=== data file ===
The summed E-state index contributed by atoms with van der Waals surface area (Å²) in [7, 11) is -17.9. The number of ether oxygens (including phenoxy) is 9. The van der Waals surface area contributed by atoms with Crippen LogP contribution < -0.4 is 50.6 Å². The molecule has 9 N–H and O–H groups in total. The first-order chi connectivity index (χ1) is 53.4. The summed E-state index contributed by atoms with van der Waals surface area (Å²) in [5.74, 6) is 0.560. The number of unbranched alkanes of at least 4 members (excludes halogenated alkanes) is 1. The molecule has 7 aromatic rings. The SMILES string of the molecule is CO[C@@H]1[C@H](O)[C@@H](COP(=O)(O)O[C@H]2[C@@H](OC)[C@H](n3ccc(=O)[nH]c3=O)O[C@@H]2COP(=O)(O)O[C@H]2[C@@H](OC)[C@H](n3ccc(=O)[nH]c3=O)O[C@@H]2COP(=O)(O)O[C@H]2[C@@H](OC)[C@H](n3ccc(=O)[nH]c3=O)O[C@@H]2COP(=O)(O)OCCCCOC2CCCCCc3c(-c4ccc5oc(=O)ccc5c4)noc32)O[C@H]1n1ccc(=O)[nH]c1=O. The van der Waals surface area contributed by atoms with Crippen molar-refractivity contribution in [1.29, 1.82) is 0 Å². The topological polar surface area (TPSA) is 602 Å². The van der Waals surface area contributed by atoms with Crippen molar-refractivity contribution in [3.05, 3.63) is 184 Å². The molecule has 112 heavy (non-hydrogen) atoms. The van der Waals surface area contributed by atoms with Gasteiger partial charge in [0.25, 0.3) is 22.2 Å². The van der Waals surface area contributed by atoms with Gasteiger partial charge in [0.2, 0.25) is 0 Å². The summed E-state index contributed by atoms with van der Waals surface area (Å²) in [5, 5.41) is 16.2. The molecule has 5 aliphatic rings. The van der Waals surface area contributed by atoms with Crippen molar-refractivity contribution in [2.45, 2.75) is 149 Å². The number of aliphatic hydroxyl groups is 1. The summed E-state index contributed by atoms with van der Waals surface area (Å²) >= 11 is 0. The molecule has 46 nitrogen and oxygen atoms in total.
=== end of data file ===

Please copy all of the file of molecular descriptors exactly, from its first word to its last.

The summed E-state index contributed by atoms with van der Waals surface area (Å²) in [7, 11) is -17.9. The number of ether oxygens (including phenoxy) is 9. The van der Waals surface area contributed by atoms with Crippen LogP contribution < -0.4 is 50.6 Å². The molecule has 9 N–H and O–H groups in total. The first-order chi connectivity index (χ1) is 53.4. The summed E-state index contributed by atoms with van der Waals surface area (Å²) in [5.74, 6) is 0.560. The number of unbranched alkanes of at least 4 members (excludes halogenated alkanes) is 1. The molecule has 7 aromatic rings. The SMILES string of the molecule is CO[C@@H]1[C@H](O)[C@@H](COP(=O)(O)O[C@H]2[C@@H](OC)[C@H](n3ccc(=O)[nH]c3=O)O[C@@H]2COP(=O)(O)O[C@H]2[C@@H](OC)[C@H](n3ccc(=O)[nH]c3=O)O[C@@H]2COP(=O)(O)O[C@H]2[C@@H](OC)[C@H](n3ccc(=O)[nH]c3=O)O[C@@H]2COP(=O)(O)OCCCCOC2CCCCCc3c(-c4ccc5oc(=O)ccc5c4)noc32)O[C@H]1n1ccc(=O)[nH]c1=O. The van der Waals surface area contributed by atoms with Crippen molar-refractivity contribution in [1.29, 1.82) is 0 Å². The topological polar surface area (TPSA) is 602 Å². The van der Waals surface area contributed by atoms with Crippen molar-refractivity contribution in [3.05, 3.63) is 184 Å². The molecule has 112 heavy (non-hydrogen) atoms. The van der Waals surface area contributed by atoms with Gasteiger partial charge in [0.25, 0.3) is 22.2 Å². The van der Waals surface area contributed by atoms with Gasteiger partial charge in [0.2, 0.25) is 0 Å². The summed E-state index contributed by atoms with van der Waals surface area (Å²) in [5, 5.41) is 16.2. The molecule has 5 aliphatic rings. The van der Waals surface area contributed by atoms with Crippen molar-refractivity contribution in [2.45, 2.75) is 149 Å². The number of aliphatic hydroxyl groups is 1. The summed E-state index contributed by atoms with van der Waals surface area (Å²) >= 11 is 0. The molecule has 46 nitrogen and oxygen atoms in total.